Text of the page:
Ever since the case of Wilson v Best Travel 1993, came to a conclusion, Claimant solicitors have been lobbying to erode the decision, which was that the requirement for evidence of a breach of local standards is absolute and that a Claimant who does not obtain such evidence is taking a serious risk.
At first instance the case of Lougheed v On The Beach Ltd  EWCA Civ 1538 looked to be striking a blow again the travel industry.
To recap the circumstances in Lougheed, the Claimant sustained a fractured ankle and shoulder when she slipped on a patch of water on polished granite stairs. She subsequently brought proceedings against the Defendant travel company. The Trial Judge found that water got on to the steps from a previous customer walking down them after using the swimming pool. The Trial Judge accepted the evidence of the Spanish hotelier, that no accident of this nature had previously occurred. However, the Claimant successfully argued that there was liability under the Package Travel Regulations 1992 specifically Regulation 15(1). This decision was made by the Judge despite the Claiming failing to adduce expert evidence about local standards for cleaning and monitoring spillages. The Claimant had had opportunities to present such evidence throughout the proceedings, but did not.
How did the Trial Judge in the County Court feel able to reach this conclusion? He decided to lean upon the old case of Ward v Tesco Stores (1976). This case, which has long been a thorn in the side of Defendants, is the exception to the rule that the Claimant has to prove their case. In this instance a Tesco customer slipped on yogurt on the floor of the Tesco store and sustained personal injury as a result. The Court of Appeal (by a 2 to 1 majority) found that where an accident occurs in a location under the control of the Defendant, and circumstances are suggestive of possible negligence, the burden is reversed and it is for the Defendant to provide evidence that they were not negligent. The Trial Judge in Lougheed decided to apply such an approach to the case in question stating, “In my judgment the Tesco principle would be engaged were this a hotel in England. The staircase was under the control of the hotel or its servants and the accident is such as in the ordinary course of things does not happen if those who have the management of the hotel use proper care….”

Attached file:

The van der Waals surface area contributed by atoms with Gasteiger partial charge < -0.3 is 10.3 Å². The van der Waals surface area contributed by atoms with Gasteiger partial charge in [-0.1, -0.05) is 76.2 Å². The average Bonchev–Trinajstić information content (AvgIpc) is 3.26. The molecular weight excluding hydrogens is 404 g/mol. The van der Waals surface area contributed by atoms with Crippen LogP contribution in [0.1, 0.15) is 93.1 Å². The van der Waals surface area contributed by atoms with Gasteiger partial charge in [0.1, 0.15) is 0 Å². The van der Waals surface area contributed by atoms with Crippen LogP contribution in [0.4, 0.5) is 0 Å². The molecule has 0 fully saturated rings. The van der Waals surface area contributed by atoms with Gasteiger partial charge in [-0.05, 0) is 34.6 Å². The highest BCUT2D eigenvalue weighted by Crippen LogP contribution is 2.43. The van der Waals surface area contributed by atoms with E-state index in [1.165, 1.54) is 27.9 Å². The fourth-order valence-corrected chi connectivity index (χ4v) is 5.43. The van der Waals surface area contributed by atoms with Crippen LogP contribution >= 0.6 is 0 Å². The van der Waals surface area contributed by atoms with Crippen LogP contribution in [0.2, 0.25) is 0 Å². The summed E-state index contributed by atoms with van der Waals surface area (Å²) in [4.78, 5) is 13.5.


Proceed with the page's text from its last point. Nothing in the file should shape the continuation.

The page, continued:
Travlaw Solicitors, acting on behalf of On The Beach Limited, appealed the decision on the basis that the Trial Judge was wrong as a matter of law to find that the hotel was in breach of local standards.
The Judgment in the Court of Appeal confirmed the position that the key evidence in such cases remained that of showing that there had been a breach of local standards. The test remains undiluted and the requirement for evidencing such a breach is absolute. It does not always have to be expert evidence, but it was confirmed that a Claimant who does not obtain such evidence does so ‘at his peril’.
One major loophole was also addressed in the Judgment and has also been slammed shut. In Evans v Kosmar Holidays (2008), an obiter comment by Richards LJ in the Court of Appeal gave Claimants the chance to argue that perhaps compliance with local standards was not enough. This comment has been routinely used by Claimant solicitors in order to argue that their case is the exception to the rule. The Judgment in Lougheed gave clarification that the exception only applies in very limited cases, where it is universally agreed that the local standard is inadequate. This approach is documented by Tomlinson LJ, giving the Court’s judgment, “ the standards by which the hotel is judged in its performance of such tasks (cleaning/inspection) as are regulated, or where regulations are supplemented by local practice or are recognised to be inadequate must necessarily, and on authority, be informed by local standards of care as applied by establishments of similar size and type”.
The Court of Appeal distanced itself from Ward v Tesco in this way; it will only apply if there is a dangerous situation which makes an accident likely; this is a lot stronger test than mere forseeability of an accident. This staircase, with its accident-free history, was far short of the new criteria.
In conclusion, whilst the Court of Appeal took the opportunity to combat many areas of case law ambiguity in the case of Lougheed. The main take away is that a breach of local standards remains the key test for liability.
Tomlinson LJ left little to chance when delivering the Judgment and sums up the mood beautifully when giving one very quotable sound bite:
“An Englishman does not travel abroad in a cocoon”.
As if that wasn’t enough, he concluded that it should be for consumers to arrange insurance for themselves for accidents, rather than push the cost on to the travel organisers, which can only increase the cost of holidays. Whilst the practical effect of these comments is uncertain, it definitely changes the mood music for cases coming through the County Courts in the future.